Make Your Site Sticky
Everyone who owns a web site wants it to be “sticky.” We want visitors to stay on our site long enough to see what we have to offer… and hopefully buy something.
In this regard, web sites and offline stores have something in common. While we both suffer from our share of “tire kickers” (those who never intended to buy), we know that the longer a person stays in our store the greater the odds that they will buy something.
And much like an offline store, we entice them in every way we can to stay a while.
Here are four ways to make YOUR site sticky…
Use the “three tell” formula.
Simply put, tell them what you are going to tell them, tell them your story, and then tell them what you just told them. Great advertising often uses the “three tell” technique by repeating the primary benefit in the headline, body of the ad, and the call to action.
Tell them all they need to know up front, and then tease them into reading the rest.
This technique is called the inverted pyramid and is often used in the news business. Using this method, you tell your prospect everything they need to know in the first paragraph or two of your sales copy, and then create curiosity to get them to read on. If they read on, the chances are you have them. Pick up any good newspaper and you will see the inverted pyramid at work.
Don’t hide the good stuff.
When visitors have to labor through page after page of information (or hype) to find what they want, they’ll leave. Curiosity taken too far creates frustration. Tease them, but don’t forget to please them.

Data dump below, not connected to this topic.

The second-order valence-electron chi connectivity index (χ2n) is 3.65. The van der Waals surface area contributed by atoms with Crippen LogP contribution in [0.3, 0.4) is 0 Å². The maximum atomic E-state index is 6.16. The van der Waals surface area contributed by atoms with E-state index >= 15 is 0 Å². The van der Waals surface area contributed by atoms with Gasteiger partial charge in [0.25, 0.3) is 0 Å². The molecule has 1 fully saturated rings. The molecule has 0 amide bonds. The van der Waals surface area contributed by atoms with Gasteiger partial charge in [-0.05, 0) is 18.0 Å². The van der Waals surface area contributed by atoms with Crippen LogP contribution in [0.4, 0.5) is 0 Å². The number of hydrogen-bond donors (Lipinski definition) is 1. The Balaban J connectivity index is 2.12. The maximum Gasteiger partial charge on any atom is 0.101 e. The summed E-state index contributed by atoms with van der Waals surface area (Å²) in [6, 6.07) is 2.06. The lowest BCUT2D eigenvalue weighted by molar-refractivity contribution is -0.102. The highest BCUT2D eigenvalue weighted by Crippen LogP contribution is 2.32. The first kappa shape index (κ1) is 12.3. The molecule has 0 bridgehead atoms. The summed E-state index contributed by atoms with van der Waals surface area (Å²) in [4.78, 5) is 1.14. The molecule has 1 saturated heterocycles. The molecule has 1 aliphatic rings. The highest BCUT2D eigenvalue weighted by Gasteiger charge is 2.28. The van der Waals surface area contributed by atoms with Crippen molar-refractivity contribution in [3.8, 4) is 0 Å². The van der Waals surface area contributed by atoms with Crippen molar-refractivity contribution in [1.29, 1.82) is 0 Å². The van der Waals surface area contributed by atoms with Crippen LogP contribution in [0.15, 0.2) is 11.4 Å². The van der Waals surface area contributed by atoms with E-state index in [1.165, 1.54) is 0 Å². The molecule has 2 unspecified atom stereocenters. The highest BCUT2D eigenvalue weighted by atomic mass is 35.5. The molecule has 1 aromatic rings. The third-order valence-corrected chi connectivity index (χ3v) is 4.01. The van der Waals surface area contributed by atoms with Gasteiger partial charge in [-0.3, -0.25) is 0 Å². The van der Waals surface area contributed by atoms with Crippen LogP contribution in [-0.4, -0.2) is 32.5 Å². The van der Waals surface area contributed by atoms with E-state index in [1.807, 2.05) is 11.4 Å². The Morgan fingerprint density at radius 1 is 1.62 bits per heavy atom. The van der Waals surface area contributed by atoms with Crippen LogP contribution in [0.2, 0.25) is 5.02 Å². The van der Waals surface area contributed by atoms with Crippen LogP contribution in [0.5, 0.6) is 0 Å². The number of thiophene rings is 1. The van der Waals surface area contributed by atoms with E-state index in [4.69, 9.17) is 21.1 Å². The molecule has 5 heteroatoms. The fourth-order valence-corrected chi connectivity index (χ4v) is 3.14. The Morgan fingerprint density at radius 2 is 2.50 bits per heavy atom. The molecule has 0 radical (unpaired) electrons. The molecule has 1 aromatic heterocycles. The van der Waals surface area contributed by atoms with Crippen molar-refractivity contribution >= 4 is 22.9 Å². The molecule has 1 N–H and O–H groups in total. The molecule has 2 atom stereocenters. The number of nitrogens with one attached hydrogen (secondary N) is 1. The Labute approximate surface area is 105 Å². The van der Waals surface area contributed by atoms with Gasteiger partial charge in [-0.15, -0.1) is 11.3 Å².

ENGAGE them in a conversation.
The more they ask questions and talk with you, the closer they get to buying… and becoming a REPEAT buyer. That’s where the real money is. Experts say it costs between 4 to 10 times MORE to create a new customer than to sell to an existing one. Talk to your visitors as often as you can. Make them feel at home and invite them back. Soon, you will have created a loyal customer.
Look at your site as if it were a clothing store in the mall. At the good stores you walk in and are invited to shop around, take your time. They hope you will buy and they accommodate you in every way they can.
At the bad stores, Biffy or Jake mumble something about being in the back if you need them. Then they look at you like you’re an idiot when you leave without buying.
As a buyer, which do you prefer?
As a seller, which one best describes your web site?
Invite your web shoppers to browse, then to buy. Make it easy for them to stay, and soon success will be on the way.